• There’s a misconception that Durmstrang is an all boys school and Beauxbatons an all girls one because they are in the movies. Both are co-ed in the books.
  • Brian DePalma's adaptation of Carrie made several changes that other adaptations have followed:
    • Carrie's prom dress becomes pink when it is red in the book — which is why Margaret says "I might have known it would be red."
    • Carrie leaves the gym before causing her destruction, whereas all adaptations have her do it from inside as soon as the blood is poured on her.
    • Chris Hargensen gets her Beta Bitch to rig the ballots so that Tommy and Carrie win. It's a tie in the book and they win in a run-off ballot. Whichever girl is chosen (Tina in the 2002 and 2013 versions, Norma in the 1976 version) is given Adaptational Villainy.
    • Carrie's showdown with Margaret becomes the climax of all the films, whereas Carrie tracks down Chris and Billy afterwards in the book.
  • These days, if people remember Dick Tracy at all, they'll almost certainly think of the hugely hyped 1990 Disney film, which was very colorful and shot through with Broadway-style Sondheim musical numbers — two elements that were not present in the original comic strip. Other changes include the true identity of The Blank and the facial features of Big Boy Caprice (which, except for the mustache, looked nothing like Al Pacino's makeup in the film).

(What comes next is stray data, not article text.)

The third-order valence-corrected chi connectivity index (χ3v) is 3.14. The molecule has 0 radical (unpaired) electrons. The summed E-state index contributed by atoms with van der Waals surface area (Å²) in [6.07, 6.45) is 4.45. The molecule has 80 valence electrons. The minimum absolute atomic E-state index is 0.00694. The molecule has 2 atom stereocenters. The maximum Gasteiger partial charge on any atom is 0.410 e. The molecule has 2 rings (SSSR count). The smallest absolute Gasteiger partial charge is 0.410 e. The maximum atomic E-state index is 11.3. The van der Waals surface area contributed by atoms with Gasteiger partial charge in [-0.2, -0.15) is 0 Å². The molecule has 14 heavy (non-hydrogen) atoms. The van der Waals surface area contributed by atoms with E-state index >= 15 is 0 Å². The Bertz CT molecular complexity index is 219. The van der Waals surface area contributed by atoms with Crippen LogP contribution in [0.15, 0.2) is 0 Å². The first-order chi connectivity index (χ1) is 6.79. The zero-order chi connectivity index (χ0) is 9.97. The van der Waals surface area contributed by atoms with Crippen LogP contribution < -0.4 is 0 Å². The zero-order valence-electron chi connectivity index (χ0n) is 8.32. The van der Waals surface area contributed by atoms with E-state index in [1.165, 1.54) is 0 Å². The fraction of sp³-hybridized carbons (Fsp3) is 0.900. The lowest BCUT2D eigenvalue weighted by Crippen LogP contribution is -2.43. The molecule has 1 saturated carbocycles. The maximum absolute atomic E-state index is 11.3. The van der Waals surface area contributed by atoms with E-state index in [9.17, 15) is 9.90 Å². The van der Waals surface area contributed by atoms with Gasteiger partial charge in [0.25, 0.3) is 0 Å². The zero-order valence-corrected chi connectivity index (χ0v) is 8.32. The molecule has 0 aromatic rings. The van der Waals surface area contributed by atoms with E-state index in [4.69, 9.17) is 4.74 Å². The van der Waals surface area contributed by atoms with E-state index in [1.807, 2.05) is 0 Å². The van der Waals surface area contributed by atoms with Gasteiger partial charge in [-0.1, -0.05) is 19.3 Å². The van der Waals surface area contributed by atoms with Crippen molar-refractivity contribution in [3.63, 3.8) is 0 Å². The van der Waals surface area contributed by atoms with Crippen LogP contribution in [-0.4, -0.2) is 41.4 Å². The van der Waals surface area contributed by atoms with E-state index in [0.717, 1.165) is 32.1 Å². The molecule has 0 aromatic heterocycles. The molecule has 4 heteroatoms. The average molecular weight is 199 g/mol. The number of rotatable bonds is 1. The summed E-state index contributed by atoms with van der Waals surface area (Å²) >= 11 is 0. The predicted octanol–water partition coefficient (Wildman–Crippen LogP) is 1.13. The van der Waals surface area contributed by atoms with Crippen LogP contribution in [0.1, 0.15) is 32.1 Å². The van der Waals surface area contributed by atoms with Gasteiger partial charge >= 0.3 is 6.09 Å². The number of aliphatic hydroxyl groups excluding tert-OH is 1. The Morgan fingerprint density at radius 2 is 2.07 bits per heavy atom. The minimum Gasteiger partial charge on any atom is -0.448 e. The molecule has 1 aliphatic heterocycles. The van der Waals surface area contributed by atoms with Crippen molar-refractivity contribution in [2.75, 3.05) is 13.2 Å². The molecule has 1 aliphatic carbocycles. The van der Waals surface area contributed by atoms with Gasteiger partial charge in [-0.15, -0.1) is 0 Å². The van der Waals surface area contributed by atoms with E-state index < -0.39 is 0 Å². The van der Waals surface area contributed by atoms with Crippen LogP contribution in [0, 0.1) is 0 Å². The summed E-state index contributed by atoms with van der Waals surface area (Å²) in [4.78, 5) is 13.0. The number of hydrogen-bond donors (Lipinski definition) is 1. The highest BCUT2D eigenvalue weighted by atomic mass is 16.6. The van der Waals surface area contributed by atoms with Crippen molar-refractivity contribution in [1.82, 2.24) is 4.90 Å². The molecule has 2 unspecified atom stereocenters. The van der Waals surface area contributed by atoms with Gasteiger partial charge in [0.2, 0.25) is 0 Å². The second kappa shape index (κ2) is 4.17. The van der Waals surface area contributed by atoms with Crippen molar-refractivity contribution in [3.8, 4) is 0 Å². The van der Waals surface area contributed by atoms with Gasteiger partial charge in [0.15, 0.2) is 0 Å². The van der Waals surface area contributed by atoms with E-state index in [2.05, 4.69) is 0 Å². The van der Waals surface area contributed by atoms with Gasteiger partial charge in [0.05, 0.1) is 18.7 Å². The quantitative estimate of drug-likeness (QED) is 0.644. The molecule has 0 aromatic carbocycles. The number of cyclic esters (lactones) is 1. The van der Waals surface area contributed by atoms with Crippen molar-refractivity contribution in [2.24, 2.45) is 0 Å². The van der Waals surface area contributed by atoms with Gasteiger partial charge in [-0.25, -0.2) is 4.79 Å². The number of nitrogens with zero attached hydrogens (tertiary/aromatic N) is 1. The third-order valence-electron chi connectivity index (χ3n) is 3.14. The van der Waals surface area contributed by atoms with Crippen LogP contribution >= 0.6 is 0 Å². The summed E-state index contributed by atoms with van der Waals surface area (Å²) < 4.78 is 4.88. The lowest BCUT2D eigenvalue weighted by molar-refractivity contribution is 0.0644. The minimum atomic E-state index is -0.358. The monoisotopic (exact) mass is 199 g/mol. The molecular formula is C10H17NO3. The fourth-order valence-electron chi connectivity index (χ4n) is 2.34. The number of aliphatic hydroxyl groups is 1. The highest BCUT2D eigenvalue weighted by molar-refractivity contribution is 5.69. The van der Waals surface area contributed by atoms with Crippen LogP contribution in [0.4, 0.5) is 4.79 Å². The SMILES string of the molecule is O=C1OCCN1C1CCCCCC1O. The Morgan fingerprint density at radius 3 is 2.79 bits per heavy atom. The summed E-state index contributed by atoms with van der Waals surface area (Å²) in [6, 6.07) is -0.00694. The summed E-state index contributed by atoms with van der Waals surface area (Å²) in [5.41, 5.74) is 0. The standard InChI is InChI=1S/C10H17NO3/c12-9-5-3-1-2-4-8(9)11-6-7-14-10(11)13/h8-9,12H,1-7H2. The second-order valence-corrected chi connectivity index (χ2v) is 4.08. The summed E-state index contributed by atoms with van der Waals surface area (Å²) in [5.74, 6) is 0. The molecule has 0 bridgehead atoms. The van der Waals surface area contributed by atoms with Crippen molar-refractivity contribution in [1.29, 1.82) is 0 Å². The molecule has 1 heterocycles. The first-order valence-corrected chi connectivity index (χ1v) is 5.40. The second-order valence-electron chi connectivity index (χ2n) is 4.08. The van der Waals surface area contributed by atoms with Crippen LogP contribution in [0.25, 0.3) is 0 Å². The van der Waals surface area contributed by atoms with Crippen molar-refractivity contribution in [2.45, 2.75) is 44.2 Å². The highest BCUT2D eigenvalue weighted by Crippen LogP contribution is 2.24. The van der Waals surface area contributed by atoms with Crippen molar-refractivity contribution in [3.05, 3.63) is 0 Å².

• When most people picture Marilyn Monroe, they tend to imagine her with big, poofy blonde hair, which is why most of today's Marilyn impersonators have to wear exaggerated wigs. But for the majority of her career, her hair hardly looked like that at all. While her hairdo in Gentlemen Prefer Blondes did approach its contours, not until the late 1950s — by which point, ironically, her career was winding down — did her hair really start to gain the volume we associate with it. In part, this was because American women's hair was starting to get bigger at the time and Marilyn was simply following the trend. It was also around this time that many Marilyn imitators started to appear and to sport puffy hair for the same reason.
  • Many common parodies of Jack Nicholson seem more inspired by Christian Slater's imitation of him than by the vocal nuances of Nicholson himself.